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Google launches Web site tag manager

Google Tag Manager offers a Google Analytics-like service for Web site management

Aiming to reduce the administrative overhead of both Web administrators and digital marketers, Google has launched a service that will manage their website tags.

The tag management system could aid in organization's digital marketing efforts and, more generally, allow them to better control their use of tags, or snippets of code inserted into websites to track traffic and website usage.

Google Tag Manager is a free service, and one that operates in a similar manner as other Google web site services, such as Google Analytics or Google Adwords.

Using Tag Manager, an organization embeds a snippet of code that connects each page to Google, which then provides the needed tags for each page when it is called by a browser.

Shifting tags from the Web page to a hosted service could potentially help manage tags in a number of ways, according to the company. Google has developed a mechanism to load the tags so they don't get in each other's ways and slow the page load times. Google also offers a number of tools for debugging and the previewing of tags. Users can specify which pages, or which types of pages, can be delivered with which tags and multiple sites can be managed from a single Goggle account.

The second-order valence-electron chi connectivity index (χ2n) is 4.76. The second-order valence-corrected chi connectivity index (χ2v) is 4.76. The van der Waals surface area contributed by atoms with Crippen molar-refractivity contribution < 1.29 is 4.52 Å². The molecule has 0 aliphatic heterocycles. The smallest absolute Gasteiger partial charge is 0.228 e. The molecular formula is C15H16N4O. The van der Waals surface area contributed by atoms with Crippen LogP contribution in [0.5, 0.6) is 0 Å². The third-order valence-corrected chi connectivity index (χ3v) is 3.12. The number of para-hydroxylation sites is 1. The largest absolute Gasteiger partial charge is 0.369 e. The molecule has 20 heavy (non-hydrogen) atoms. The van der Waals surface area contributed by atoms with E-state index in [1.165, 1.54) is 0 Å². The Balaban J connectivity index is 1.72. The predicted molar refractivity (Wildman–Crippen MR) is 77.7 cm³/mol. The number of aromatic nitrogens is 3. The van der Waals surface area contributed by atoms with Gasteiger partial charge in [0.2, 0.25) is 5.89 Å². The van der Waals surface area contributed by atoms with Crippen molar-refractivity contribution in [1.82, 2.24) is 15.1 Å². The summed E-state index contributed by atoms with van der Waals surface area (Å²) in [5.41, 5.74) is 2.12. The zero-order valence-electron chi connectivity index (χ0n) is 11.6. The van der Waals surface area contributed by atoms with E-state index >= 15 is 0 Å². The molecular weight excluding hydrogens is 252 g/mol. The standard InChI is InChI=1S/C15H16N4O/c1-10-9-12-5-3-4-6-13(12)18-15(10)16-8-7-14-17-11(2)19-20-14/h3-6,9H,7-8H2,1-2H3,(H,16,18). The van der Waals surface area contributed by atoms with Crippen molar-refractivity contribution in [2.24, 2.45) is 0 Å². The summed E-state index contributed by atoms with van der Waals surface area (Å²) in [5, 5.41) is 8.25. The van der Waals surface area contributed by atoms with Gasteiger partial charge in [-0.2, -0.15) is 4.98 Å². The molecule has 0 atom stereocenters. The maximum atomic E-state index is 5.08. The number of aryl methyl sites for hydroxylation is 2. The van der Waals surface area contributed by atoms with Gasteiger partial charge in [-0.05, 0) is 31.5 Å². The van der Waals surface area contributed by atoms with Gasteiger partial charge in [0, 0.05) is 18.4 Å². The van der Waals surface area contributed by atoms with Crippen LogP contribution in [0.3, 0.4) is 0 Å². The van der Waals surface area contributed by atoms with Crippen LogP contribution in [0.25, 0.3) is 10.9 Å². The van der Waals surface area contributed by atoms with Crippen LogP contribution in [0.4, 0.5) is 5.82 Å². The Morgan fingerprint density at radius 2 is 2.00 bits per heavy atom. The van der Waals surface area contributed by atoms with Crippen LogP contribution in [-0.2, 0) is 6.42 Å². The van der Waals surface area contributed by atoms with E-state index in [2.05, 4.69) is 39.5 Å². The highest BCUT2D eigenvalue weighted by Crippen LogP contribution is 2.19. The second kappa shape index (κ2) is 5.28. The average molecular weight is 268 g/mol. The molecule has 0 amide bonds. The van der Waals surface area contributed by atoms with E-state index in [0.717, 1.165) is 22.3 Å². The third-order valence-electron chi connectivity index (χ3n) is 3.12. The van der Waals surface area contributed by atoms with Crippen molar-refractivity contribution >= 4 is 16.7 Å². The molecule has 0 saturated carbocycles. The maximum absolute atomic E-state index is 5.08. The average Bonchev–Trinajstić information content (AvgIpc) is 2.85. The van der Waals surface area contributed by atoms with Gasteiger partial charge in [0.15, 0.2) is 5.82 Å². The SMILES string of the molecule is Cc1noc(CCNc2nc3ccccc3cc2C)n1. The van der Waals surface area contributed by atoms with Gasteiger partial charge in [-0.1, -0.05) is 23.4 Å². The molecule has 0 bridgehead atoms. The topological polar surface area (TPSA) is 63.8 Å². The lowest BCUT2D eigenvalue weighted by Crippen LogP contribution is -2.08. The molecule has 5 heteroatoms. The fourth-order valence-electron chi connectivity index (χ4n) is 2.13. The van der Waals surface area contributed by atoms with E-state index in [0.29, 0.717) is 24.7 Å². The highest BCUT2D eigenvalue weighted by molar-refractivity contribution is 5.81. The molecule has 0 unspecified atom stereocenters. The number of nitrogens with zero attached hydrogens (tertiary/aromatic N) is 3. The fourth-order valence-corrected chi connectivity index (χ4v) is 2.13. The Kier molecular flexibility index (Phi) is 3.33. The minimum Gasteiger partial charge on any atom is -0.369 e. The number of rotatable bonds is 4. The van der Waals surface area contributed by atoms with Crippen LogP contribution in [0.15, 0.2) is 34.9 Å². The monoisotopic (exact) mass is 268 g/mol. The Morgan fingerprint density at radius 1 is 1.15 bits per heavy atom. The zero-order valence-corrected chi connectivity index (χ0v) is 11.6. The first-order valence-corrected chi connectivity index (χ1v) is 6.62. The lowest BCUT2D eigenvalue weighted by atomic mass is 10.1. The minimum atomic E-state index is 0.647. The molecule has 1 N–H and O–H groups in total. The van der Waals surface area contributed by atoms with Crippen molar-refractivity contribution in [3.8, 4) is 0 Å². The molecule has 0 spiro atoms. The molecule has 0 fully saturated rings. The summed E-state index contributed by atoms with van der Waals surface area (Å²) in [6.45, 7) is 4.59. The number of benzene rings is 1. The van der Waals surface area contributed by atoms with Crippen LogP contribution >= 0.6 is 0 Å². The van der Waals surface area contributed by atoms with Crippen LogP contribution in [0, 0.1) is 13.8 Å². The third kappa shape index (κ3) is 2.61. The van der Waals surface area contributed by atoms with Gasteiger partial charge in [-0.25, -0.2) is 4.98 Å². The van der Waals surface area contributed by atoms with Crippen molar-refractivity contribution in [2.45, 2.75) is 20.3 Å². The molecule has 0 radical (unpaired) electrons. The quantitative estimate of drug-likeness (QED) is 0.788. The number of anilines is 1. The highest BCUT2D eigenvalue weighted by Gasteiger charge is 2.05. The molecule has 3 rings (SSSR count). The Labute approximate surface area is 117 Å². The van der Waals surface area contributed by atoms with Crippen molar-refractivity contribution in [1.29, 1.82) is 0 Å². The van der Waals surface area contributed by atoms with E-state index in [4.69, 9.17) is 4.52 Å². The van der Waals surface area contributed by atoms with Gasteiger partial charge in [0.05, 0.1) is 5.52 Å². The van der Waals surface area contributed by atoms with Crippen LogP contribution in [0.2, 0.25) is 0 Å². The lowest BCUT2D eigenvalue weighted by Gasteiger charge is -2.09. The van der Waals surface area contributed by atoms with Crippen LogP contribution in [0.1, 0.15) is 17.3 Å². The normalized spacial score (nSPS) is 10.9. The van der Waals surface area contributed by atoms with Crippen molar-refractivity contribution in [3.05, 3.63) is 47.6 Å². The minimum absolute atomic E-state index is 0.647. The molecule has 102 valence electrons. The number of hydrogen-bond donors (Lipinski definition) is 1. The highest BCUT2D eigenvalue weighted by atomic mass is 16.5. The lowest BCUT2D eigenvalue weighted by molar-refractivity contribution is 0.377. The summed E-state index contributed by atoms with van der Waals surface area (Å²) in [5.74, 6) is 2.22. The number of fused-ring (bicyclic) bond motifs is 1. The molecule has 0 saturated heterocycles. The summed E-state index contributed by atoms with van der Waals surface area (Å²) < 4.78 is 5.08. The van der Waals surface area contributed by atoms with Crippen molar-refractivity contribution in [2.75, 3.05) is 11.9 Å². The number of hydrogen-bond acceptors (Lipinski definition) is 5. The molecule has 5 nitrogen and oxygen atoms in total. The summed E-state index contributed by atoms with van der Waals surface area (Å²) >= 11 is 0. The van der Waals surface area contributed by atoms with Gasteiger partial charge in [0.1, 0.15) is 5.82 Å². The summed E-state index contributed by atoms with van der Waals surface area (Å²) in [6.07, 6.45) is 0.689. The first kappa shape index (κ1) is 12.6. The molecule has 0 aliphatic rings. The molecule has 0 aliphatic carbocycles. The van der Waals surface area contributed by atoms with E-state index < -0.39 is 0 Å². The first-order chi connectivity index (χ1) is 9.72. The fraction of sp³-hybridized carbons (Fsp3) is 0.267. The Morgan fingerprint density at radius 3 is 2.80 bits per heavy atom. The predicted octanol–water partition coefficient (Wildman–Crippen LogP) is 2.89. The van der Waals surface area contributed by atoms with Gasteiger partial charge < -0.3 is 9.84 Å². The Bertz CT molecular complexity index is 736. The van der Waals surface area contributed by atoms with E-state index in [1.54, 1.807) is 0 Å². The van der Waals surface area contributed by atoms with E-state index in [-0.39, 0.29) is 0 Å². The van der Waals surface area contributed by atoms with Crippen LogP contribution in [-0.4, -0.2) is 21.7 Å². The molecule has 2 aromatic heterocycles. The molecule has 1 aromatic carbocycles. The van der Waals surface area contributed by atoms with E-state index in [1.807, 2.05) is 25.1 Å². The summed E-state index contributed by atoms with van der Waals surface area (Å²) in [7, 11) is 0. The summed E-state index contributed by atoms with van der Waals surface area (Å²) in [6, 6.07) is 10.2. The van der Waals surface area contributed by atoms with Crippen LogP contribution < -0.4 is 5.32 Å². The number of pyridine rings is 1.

Google is not the first to offer to enterprises a tag management service, although the field generally has not garnered much publicity. QuBit, co-founded by former Google executive Graham Cooke, has offered a tag management service, and plans to incorporate Google Tags into its offering.

"It is good for the industry. Google is crystalizing that tag management is a verifiable category," Cooke said.

The company has estimated that only 5 percent of the top 10,000 websites use tag management software or services, though it expects that number to grow rapidly.

Although the service is primarily aimed to serve digital marketing, it can be a handy general use tool as well, especially as an alternative to the sometimes cumbersome tag controls found in today's Web content management systems, Cooke said.

While remaining enthusiastic for Google's new service, Cooke also expressed concern that Google would not keep its own system open and not be willing to work with partners, such as QuBit. QuBit has published an open standard for tag management, called Universal Variable, that it is encouraging other management companies to share.

"The question for Google is, 'are they going to allow a marketplace of third parties if they potentially compete with Google?'," Cooke said.

Joab Jackson covers enterprise software and general technology breaking news for The IDG News Service. Follow Joab on Twitter at @Joab_Jackson. Joab's e-mail address is Joab_Jackson@idg.com


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